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Setting Up A Healthy Self Sufficient Pantry

Updated: Apr 16

Did you know, you are only between 2 weeks and a month or so, away from starvation? Unlike days of old, today's homes have enough food for a day to a week at best. After that, you may be able to scratch up a meal of sorts, but nothing that will maintain or build health.

What if, through a freak act or accident, you were unable to go to the shops, ran out of money with no hope of being able to source support, or, due to some unknown reason, the internet went down and you could not access your own money? Or you were just unable to go anywhere? None of these scenarios are far-fetched. It happens all the time, all around the world.

And the worst thing is, most food in supermarkets is not conducive to health. We learn to shop and cook according to what our parents did, our finances and circumstances, what we learned in home economics - or worst of all, advertising. They don't care whether you are healthy or not, or whether their wares will result in you becoming obese or ill.

But back to our armageddon scenario. You have no food and no way of getting it. Imagine the chaos where others are in the same boat and you can't borrow from anyone. Or say you live miles from anywhere. Why should it be about canning meat or making cheese or hunting? There is nothing healthy or kind about that; it is survival. But we are about THRIVAL - we live and eat to thrive rather than survive.

With a little forward thinking, you could be set up for months, even years, with food that is as much your medicine as it is your nourishment. And you don't even have to possess a big budget. In fact, I learned this as a single parent, in a rental on a very low income (under the minimum wage).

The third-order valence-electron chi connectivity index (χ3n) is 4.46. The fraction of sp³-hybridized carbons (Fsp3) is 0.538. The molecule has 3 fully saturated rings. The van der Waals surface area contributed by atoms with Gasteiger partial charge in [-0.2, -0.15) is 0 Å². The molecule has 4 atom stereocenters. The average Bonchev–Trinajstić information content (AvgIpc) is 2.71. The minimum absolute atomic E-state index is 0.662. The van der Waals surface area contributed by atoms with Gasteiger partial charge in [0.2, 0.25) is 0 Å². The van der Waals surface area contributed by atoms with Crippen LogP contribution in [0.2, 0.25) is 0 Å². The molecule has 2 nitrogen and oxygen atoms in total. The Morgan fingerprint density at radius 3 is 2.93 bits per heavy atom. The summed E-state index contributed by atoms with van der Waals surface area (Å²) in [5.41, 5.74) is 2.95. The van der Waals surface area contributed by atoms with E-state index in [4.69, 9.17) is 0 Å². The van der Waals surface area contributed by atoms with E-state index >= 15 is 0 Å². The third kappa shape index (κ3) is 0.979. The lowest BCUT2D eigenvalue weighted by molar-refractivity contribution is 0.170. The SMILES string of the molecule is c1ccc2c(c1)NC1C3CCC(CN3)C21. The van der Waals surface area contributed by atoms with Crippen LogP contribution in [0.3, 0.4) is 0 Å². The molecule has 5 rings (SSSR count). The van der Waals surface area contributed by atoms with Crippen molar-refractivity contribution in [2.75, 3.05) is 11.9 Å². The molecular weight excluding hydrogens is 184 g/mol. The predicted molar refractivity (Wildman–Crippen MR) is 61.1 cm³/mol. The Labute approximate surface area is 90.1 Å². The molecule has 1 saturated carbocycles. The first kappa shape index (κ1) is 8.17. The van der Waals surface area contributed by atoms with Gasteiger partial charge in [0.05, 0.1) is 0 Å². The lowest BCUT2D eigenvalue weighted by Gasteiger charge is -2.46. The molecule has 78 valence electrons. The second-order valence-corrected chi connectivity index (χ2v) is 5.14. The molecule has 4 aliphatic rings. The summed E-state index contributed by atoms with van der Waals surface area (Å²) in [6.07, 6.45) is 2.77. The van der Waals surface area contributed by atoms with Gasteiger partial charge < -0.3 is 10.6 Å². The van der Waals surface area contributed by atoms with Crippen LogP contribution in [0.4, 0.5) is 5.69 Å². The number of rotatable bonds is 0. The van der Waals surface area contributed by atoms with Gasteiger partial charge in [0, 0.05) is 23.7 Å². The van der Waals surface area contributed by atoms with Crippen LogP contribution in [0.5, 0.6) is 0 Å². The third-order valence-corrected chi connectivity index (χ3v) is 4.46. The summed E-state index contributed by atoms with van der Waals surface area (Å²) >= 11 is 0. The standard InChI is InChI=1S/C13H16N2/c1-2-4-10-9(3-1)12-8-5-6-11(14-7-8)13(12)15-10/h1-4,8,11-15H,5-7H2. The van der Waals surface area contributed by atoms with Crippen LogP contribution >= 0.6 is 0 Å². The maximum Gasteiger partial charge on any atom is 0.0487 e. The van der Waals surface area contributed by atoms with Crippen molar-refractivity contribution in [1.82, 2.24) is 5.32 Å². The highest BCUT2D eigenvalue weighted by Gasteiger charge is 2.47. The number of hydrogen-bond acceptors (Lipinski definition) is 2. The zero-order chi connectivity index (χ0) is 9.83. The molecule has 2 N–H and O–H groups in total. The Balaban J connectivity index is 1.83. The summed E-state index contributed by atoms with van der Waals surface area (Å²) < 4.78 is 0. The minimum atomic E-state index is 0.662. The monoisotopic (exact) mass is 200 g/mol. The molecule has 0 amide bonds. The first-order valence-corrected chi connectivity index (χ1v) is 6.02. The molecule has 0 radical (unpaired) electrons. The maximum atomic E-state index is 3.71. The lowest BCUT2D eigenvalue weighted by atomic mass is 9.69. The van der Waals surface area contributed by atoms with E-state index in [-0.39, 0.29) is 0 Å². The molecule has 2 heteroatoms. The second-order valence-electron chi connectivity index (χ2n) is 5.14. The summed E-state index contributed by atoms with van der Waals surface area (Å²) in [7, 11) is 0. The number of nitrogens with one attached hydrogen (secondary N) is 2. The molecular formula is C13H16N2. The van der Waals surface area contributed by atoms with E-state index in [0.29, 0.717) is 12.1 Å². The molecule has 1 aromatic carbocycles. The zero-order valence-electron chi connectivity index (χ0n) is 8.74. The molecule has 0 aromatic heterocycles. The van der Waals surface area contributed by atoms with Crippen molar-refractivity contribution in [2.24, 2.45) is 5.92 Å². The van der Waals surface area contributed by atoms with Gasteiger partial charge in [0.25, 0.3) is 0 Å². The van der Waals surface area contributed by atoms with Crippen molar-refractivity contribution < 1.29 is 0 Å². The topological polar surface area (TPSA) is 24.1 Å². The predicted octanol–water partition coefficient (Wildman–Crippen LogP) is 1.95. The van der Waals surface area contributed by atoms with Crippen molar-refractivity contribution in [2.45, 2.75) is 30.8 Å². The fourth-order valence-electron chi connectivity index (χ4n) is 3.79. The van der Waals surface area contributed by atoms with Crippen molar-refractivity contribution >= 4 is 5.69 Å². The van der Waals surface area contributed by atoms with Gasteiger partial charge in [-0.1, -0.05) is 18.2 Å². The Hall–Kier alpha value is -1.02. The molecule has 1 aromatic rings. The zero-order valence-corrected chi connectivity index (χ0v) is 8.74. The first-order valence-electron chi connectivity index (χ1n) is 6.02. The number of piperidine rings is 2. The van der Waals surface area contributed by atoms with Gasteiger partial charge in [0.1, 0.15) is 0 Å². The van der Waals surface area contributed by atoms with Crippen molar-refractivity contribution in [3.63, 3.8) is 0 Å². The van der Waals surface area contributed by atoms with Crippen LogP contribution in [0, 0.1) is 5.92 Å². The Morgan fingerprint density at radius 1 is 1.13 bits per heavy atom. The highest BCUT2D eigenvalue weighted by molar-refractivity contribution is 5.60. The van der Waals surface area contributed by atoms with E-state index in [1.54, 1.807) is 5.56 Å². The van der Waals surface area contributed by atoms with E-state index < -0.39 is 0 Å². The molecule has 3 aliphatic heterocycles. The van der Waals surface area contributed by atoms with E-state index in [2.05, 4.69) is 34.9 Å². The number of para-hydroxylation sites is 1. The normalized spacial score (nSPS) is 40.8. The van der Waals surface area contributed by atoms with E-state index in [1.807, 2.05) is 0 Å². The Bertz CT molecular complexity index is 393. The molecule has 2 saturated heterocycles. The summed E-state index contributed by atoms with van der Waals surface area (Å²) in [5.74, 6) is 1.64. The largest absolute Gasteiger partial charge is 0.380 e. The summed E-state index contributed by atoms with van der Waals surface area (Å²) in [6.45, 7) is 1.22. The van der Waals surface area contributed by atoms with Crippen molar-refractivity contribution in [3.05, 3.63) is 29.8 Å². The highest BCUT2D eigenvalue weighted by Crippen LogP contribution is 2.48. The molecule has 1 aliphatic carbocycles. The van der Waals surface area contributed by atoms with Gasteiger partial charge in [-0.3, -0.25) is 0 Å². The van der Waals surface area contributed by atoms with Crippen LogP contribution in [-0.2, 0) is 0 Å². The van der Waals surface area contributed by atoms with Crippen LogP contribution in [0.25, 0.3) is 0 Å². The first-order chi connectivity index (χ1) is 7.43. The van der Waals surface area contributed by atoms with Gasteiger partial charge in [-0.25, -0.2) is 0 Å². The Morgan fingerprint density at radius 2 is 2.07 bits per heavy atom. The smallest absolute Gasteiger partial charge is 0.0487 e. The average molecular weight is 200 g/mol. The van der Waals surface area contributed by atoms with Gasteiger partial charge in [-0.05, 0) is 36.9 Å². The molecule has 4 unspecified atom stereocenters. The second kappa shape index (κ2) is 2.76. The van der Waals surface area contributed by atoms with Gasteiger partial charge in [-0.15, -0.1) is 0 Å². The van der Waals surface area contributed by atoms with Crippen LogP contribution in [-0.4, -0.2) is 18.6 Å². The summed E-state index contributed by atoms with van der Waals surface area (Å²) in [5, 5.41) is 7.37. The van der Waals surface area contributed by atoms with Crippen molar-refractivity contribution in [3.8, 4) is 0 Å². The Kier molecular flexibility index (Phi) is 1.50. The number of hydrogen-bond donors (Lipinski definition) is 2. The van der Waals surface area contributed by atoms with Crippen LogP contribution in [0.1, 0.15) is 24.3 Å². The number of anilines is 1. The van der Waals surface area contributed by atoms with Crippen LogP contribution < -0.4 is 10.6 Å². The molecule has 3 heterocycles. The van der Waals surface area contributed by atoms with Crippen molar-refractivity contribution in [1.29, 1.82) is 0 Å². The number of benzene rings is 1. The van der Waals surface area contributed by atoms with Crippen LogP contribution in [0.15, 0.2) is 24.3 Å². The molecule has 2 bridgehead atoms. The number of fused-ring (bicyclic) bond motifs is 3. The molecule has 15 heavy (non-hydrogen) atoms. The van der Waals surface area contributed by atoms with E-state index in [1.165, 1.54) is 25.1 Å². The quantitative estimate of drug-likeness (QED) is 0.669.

Our storage came from recycling centres, from kindly people wanting to get rid of their junk (our treasures) and what we already had on hand. We would scrounge freebies, giveaways, roadside rubbish even, before the trucks had a chance to dump useful items. I even managed to get (for free) dried goods bins from a shop that was upgrading.

Start with planning and collection:

Glass jars of all sizes, with lids

Large food-grade plastic tubs Metal storage tins


Takeaway containers Shelving

Next, make a list of ingredients; main food ingredients as well as those which will enhance the taste. Start going to farmers' markets, growing your own food - more about that in another article but did you know there are over 12 THOUSAND plant foods in the world? What are we doing? Most people eat less than a dozen fresh foods regularly! Farmers grow a scant few. Home gardeners stick to the basics; potatoes, peas, beans, tomatoes, chillis, lettuce and brassicas mostly. Be inventive; add a variety to your garden, pantry - and palate. Swap or take offers from people happy to share the spoils of their gardens

What about herbs, both medicinal & culinary? What about spices? Fruit & nut trees? Berries? If you have room, get growing. If you don't, grow smaller varieties or espalier. If you are in a rental, use tubs & grow bags. Take out lawns & put in food forests.

Your verge (in built up areas) can be used for food rather than nothing at all. Buy pots from garage sales & recycling centres.

Many councils now offer mulch and potting mix for free, made from the garden waste of residents. Some even deliver for a small fee. But once again, I digress...

What dried goods are we talking about? Firstly, look for bulk food suppliers in your area or online. If you have a very small budget, do as I did and start very small with the tiniest weights. If you can afford it, buy by the kilos.

Start BIG. Remember, this is not about bulk junk - this is about thrival and health. Beans, organic pasta, pulses, organic flours. In my pantry, I have staples (organic) - all of these healthy (medicinal) and all of these capable of making hundreds of dishes (a warning - ALWAYS activate (sprout, soak overnight) your pulses as you want to remove the anti-nutrients while unlocking those which are not released until you do: